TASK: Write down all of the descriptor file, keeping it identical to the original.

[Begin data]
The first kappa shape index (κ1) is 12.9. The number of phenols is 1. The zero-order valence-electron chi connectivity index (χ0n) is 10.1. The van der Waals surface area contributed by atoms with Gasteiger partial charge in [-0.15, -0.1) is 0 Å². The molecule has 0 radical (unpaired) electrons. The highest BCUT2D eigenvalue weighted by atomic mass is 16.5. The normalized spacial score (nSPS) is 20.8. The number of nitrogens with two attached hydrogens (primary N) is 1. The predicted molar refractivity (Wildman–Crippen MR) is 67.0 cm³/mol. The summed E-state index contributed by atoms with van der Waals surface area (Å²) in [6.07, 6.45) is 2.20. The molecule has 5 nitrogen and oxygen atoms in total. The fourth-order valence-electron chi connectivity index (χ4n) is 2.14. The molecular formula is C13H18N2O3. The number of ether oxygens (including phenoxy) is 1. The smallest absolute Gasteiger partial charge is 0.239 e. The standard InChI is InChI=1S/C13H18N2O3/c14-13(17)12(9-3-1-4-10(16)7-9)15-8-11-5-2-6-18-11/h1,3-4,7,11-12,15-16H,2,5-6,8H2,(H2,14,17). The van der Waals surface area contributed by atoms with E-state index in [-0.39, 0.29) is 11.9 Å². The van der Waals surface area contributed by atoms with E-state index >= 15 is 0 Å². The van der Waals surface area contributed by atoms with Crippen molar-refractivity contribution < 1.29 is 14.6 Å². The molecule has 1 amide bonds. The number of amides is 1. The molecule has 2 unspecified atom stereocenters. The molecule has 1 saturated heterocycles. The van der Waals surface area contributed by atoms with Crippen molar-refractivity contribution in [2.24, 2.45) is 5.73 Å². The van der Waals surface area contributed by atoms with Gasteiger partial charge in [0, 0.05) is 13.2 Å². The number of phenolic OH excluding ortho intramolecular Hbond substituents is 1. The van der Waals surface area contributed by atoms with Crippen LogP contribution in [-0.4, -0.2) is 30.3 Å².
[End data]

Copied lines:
The first kappa shape index (κ1) is 12.9. The number of phenols is 1. The zero-order valence-electron chi connectivity index (χ0n) is 10.1. The van der Waals surface area contributed by atoms with Gasteiger partial charge in [-0.15, -0.1) is 0 Å². The molecule has 0 radical (unpaired) electrons. The highest BCUT2D eigenvalue weighted by atomic mass is 16.5. The normalized spacial score (nSPS) is 20.8. The number of nitrogens with two attached hydrogens (primary N) is 1. The predicted molar refractivity (Wildman–Crippen MR) is 67.0 cm³/mol. The summed E-state index contributed by atoms with van der Waals surface area (Å²) in [6.07, 6.45) is 2.20. The molecule has 5 nitrogen and oxygen atoms in total. The fourth-order valence-electron chi connectivity index (χ4n) is 2.14. The molecular formula is C13H18N2O3. The number of ether oxygens (including phenoxy) is 1. The smallest absolute Gasteiger partial charge is 0.239 e. The standard InChI is InChI=1S/C13H18N2O3/c14-13(17)12(9-3-1-4-10(16)7-9)15-8-11-5-2-6-18-11/h1,3-4,7,11-12,15-16H,2,5-6,8H2,(H2,14,17). The van der Waals surface area contributed by atoms with E-state index in [-0.39, 0.29) is 11.9 Å². The van der Waals surface area contributed by atoms with E-state index >= 15 is 0 Å². The van der Waals surface area contributed by atoms with Crippen molar-refractivity contribution < 1.29 is 14.6 Å². The molecule has 1 amide bonds. The number of amides is 1. The molecule has 2 unspecified atom stereocenters. The molecule has 1 saturated heterocycles. The van der Waals surface area contributed by atoms with Crippen molar-refractivity contribution in [2.24, 2.45) is 5.73 Å². The van der Waals surface area contributed by atoms with Gasteiger partial charge in [0, 0.05) is 13.2 Å². The number of phenolic OH excluding ortho intramolecular Hbond substituents is 1. The van der Waals surface area contributed by atoms with Crippen LogP contribution in [-0.4, -0.2) is 30.3 Å².